If you already know the difference between having good debts versus bad debts, go ahead and skip this one. But for those that want to learn more about these 2 types of debts and my experiences about it, you may want to read on.
In this article, I’m going to be talking about debts in terms of business. If you’re not digging the idea of giving up a piece of your company or crowdfunding is too difficult for you to setup, taking out a loan to get your business on to the next level is a good risk to take as an option. People are usually afraid of the idea of taking out loans, and with good reason. But I’m here to help you make it more clear for you to decide on this one. There’s Good Debt and there is Bad Debt. I learned about bad debts the hard way as a fresh grad out of college, acquiring depreciating assets instead of investing in appreciating assets. Buying a sports car will be a great idea to take on bad debt. We’ll get to that later on. Calculating debt if it’s good or bad is HOW IT’S USED. Good debts produces return on investment or ROI, whereas bad debt is simply money spent without anything in value long term.
Example of bad debts are buying a nice car with money you don’t have yet (the interest and depreciating value of a car will eat up over time, buying the latest gadgets every time there is something new (upgrading your phones every 6 months to a year is bad idea), buying trendy clothes as often as every 1 to 3 months using debt is bad debt. With cars, it loses it’s value as soon as you drive it off the dealership premises, so in turn, your ROI is a sure negative. Your money isn’t no longer working for you, but against you. Unless you bought a car for let’s say Rental Business like taxi or Grab, then it’s a sure negative way to drain your money. My dad taught me this: “If for example you’re buying a 1M worth car, you need to have at least 2M sitting in your bank to purchase it. Otherwise, you’ll be spending so much time trying to pay that car off. The point of the car is to bring you from point a to point b safely and with comfort.”. JayZ said it best too, “If you can’t buy it thrice, you can’t afford it.”. So I highly discourage anybody from buying a 1M car if they only have 1M in the bank, more so if you only have less than half of it, as you’ll be stuck paying off the mortgage, paying interest, insurance, regular maintenance and miscellaneous fees. Buy something at least half of what you can afford.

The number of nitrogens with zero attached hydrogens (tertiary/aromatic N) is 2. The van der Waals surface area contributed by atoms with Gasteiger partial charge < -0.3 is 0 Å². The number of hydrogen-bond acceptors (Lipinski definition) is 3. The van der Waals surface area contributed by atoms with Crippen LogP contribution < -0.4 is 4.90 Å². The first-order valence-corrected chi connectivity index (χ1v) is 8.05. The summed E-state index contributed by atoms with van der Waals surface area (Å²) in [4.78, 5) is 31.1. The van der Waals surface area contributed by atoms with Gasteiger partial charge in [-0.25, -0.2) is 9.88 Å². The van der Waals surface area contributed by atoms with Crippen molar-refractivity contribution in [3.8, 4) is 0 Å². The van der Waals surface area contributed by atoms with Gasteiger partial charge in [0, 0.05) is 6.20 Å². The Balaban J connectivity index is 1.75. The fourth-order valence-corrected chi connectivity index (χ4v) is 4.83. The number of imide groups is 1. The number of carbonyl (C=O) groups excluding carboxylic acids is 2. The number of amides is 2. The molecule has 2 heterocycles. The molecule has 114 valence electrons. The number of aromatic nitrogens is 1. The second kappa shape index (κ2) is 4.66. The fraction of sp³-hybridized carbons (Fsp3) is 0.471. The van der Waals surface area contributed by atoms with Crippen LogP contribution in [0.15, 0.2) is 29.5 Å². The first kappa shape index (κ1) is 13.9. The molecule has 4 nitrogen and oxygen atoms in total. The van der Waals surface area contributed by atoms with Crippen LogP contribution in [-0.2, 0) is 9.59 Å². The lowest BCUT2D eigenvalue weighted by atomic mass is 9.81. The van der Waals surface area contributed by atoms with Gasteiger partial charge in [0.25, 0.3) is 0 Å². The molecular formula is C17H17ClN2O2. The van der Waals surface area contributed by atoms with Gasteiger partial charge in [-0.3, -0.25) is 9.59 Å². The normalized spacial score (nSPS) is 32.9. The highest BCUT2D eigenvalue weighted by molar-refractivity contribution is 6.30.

But if you’re using debt to buy something with a higher rate of return, that’s good debt. That debt then will make you MONEY. For example, if you take out a loan to buy a house and you have it rented out of a profit, then that’s good debt working for you. The money you will make outweighs the interest that you are paying by at least 3-6x more.
Bank loans are you best resource for affordable debt. The biggest drawback is that getting approved can take months. Study the interests rates. If for example, your interest rate is 3% per month and the loan you will make will yield you 15% income, then you’re fine. Anything less than that is a disaster waiting to happen.
Let’s expound on it even more. If you’re going to borrow money for 20% interest because you’re going to use that money to buy inventory at Php 5,000 and sell it for Php 25,000, then you’ve now trades 20% interest rate for a 500% return. Now, that is a very good trade indeed, right?
Most entrepreneurs use what we can STRATEGIC DEBT in business where we can reliably predict the ROI. If we know that we are able to sell our inventory and get a 200% ROI on that singular purchase, then it makes sense to pay 10% interest or more on a loan. That will free up a lot of cash to use in other aspects of the business like for Marketing, Expansion, R&D and Manpower for example. It gives you more flexibility.
On a final note, I say there is nothing wrong with inheriting debts. All business people I know that are succeeding have debts with banks or lending companies, usually against their assets like buildings or homes as such. I would just caution anyone against using debt at the very beginning of an idea or at the early stages. Always remember this: Taking out a loan for an UNPROVEN CONCEPT is a fast track to financial disaster.
Always wait until you have predictable monthly sales to take out debt.
Question of the day: Do you have bad debts that you want to turn into good debts?